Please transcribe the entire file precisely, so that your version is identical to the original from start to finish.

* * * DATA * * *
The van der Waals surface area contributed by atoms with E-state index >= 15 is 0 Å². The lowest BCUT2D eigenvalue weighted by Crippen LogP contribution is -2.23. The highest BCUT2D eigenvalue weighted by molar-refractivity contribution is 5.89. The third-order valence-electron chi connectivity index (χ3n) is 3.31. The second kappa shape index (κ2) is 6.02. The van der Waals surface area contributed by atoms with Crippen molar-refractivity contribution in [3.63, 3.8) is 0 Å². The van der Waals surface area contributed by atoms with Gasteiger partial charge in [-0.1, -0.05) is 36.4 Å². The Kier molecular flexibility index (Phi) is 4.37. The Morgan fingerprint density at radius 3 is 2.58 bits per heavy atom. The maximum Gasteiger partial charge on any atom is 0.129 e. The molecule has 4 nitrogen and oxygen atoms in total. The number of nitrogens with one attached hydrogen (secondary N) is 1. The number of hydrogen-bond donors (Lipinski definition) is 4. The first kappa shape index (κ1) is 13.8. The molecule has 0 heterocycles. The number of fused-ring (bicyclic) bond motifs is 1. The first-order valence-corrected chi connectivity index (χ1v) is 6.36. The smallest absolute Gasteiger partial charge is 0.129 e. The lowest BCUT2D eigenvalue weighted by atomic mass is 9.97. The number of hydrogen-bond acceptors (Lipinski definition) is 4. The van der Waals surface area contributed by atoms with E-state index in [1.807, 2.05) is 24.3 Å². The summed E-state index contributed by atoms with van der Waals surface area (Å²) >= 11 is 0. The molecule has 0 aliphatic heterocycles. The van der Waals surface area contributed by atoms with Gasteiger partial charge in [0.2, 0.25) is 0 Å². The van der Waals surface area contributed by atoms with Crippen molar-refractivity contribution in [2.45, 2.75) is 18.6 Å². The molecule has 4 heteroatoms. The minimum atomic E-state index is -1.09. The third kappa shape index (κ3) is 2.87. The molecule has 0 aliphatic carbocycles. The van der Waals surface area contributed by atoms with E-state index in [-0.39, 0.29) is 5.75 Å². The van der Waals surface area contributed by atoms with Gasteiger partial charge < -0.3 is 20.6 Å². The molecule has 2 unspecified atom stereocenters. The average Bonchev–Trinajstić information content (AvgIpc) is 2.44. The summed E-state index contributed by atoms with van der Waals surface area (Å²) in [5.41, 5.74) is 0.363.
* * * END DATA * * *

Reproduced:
The van der Waals surface area contributed by atoms with E-state index >= 15 is 0 Å². The lowest BCUT2D eigenvalue weighted by Crippen LogP contribution is -2.23. The highest BCUT2D eigenvalue weighted by molar-refractivity contribution is 5.89. The third-order valence-electron chi connectivity index (χ3n) is 3.31. The second kappa shape index (κ2) is 6.02. The van der Waals surface area contributed by atoms with Crippen molar-refractivity contribution in [3.63, 3.8) is 0 Å². The van der Waals surface area contributed by atoms with Gasteiger partial charge in [-0.1, -0.05) is 36.4 Å². The Kier molecular flexibility index (Phi) is 4.37. The Morgan fingerprint density at radius 3 is 2.58 bits per heavy atom. The maximum Gasteiger partial charge on any atom is 0.129 e. The molecule has 4 nitrogen and oxygen atoms in total. The number of nitrogens with one attached hydrogen (secondary N) is 1. The number of hydrogen-bond donors (Lipinski definition) is 4. The first kappa shape index (κ1) is 13.8. The molecule has 0 heterocycles. The number of fused-ring (bicyclic) bond motifs is 1. The first-order valence-corrected chi connectivity index (χ1v) is 6.36. The smallest absolute Gasteiger partial charge is 0.129 e. The lowest BCUT2D eigenvalue weighted by atomic mass is 9.97. The number of hydrogen-bond acceptors (Lipinski definition) is 4. The van der Waals surface area contributed by atoms with E-state index in [1.807, 2.05) is 24.3 Å². The summed E-state index contributed by atoms with van der Waals surface area (Å²) >= 11 is 0. The molecule has 0 aliphatic heterocycles. The van der Waals surface area contributed by atoms with Gasteiger partial charge in [0.2, 0.25) is 0 Å². The van der Waals surface area contributed by atoms with Crippen molar-refractivity contribution in [2.45, 2.75) is 18.6 Å². The molecule has 4 heteroatoms. The minimum atomic E-state index is -1.09. The third kappa shape index (κ3) is 2.87. The molecule has 0 aliphatic carbocycles. The van der Waals surface area contributed by atoms with E-state index in [-0.39, 0.29) is 5.75 Å². The van der Waals surface area contributed by atoms with Gasteiger partial charge < -0.3 is 20.6 Å². The molecule has 2 unspecified atom stereocenters. The average Bonchev–Trinajstić information content (AvgIpc) is 2.44. The summed E-state index contributed by atoms with van der Waals surface area (Å²) in [5.41, 5.74) is 0.363.